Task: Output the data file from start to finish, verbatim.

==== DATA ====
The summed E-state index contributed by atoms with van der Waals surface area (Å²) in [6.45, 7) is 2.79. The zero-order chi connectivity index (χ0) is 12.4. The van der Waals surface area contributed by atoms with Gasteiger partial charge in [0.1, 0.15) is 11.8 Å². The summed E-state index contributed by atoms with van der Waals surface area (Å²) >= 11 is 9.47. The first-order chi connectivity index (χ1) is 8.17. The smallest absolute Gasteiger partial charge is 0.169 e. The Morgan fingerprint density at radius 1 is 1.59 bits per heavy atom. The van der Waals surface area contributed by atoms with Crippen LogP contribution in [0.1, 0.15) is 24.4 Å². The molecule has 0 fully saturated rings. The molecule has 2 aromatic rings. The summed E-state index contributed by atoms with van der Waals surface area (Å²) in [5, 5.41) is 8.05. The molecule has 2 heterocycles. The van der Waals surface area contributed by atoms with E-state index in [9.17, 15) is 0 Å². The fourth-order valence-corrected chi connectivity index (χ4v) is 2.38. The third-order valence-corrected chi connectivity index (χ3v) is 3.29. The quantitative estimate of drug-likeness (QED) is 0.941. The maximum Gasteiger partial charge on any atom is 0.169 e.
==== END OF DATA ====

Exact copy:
The summed E-state index contributed by atoms with van der Waals surface area (Å²) in [6.45, 7) is 2.79. The zero-order chi connectivity index (χ0) is 12.4. The van der Waals surface area contributed by atoms with Gasteiger partial charge in [0.1, 0.15) is 11.8 Å². The summed E-state index contributed by atoms with van der Waals surface area (Å²) >= 11 is 9.47. The first-order chi connectivity index (χ1) is 8.17. The smallest absolute Gasteiger partial charge is 0.169 e. The Morgan fingerprint density at radius 1 is 1.59 bits per heavy atom. The van der Waals surface area contributed by atoms with Crippen LogP contribution in [0.1, 0.15) is 24.4 Å². The molecule has 0 fully saturated rings. The molecule has 2 aromatic rings. The summed E-state index contributed by atoms with van der Waals surface area (Å²) in [5, 5.41) is 8.05. The molecule has 2 heterocycles. The van der Waals surface area contributed by atoms with E-state index in [9.17, 15) is 0 Å². The fourth-order valence-corrected chi connectivity index (χ4v) is 2.38. The third-order valence-corrected chi connectivity index (χ3v) is 3.29. The quantitative estimate of drug-likeness (QED) is 0.941. The maximum Gasteiger partial charge on any atom is 0.169 e.